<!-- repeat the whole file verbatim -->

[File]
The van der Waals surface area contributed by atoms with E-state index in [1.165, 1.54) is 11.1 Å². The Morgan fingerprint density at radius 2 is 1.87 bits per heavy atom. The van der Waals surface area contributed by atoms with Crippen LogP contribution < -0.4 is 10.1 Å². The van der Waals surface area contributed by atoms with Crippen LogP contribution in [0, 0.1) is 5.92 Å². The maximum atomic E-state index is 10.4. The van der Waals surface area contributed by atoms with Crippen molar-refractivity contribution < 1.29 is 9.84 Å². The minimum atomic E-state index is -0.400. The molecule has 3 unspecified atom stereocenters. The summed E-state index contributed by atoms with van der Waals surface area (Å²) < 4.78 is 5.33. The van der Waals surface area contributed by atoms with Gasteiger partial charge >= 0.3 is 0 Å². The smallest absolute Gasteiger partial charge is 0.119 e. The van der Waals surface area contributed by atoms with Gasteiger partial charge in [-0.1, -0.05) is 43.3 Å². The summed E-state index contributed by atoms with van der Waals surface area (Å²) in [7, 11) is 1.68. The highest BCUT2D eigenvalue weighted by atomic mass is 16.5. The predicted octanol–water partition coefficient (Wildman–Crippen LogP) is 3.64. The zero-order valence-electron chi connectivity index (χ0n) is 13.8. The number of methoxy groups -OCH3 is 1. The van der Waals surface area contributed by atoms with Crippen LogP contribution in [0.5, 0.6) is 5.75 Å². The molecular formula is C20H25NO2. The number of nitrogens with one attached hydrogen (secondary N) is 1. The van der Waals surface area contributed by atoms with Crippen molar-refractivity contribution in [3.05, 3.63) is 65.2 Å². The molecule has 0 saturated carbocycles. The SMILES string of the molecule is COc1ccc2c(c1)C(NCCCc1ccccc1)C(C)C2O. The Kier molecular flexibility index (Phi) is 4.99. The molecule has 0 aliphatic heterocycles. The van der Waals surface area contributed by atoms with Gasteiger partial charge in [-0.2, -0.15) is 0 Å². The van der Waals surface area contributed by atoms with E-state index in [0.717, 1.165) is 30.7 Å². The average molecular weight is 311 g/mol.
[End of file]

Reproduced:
The van der Waals surface area contributed by atoms with E-state index in [1.165, 1.54) is 11.1 Å². The Morgan fingerprint density at radius 2 is 1.87 bits per heavy atom. The van der Waals surface area contributed by atoms with Crippen LogP contribution < -0.4 is 10.1 Å². The van der Waals surface area contributed by atoms with Crippen LogP contribution in [0, 0.1) is 5.92 Å². The maximum atomic E-state index is 10.4. The van der Waals surface area contributed by atoms with Crippen molar-refractivity contribution < 1.29 is 9.84 Å². The minimum atomic E-state index is -0.400. The molecule has 3 unspecified atom stereocenters. The summed E-state index contributed by atoms with van der Waals surface area (Å²) < 4.78 is 5.33. The van der Waals surface area contributed by atoms with Gasteiger partial charge >= 0.3 is 0 Å². The smallest absolute Gasteiger partial charge is 0.119 e. The van der Waals surface area contributed by atoms with Gasteiger partial charge in [-0.1, -0.05) is 43.3 Å². The summed E-state index contributed by atoms with van der Waals surface area (Å²) in [7, 11) is 1.68. The highest BCUT2D eigenvalue weighted by atomic mass is 16.5. The predicted octanol–water partition coefficient (Wildman–Crippen LogP) is 3.64. The zero-order valence-electron chi connectivity index (χ0n) is 13.8. The number of methoxy groups -OCH3 is 1. The van der Waals surface area contributed by atoms with Crippen LogP contribution in [0.5, 0.6) is 5.75 Å². The molecular formula is C20H25NO2. The number of nitrogens with one attached hydrogen (secondary N) is 1. The van der Waals surface area contributed by atoms with Crippen molar-refractivity contribution in [3.05, 3.63) is 65.2 Å². The molecule has 0 saturated carbocycles. The SMILES string of the molecule is COc1ccc2c(c1)C(NCCCc1ccccc1)C(C)C2O. The Kier molecular flexibility index (Phi) is 4.99. The molecule has 0 aliphatic heterocycles. The van der Waals surface area contributed by atoms with Gasteiger partial charge in [-0.2, -0.15) is 0 Å². The van der Waals surface area contributed by atoms with E-state index in [0.717, 1.165) is 30.7 Å². The average molecular weight is 311 g/mol.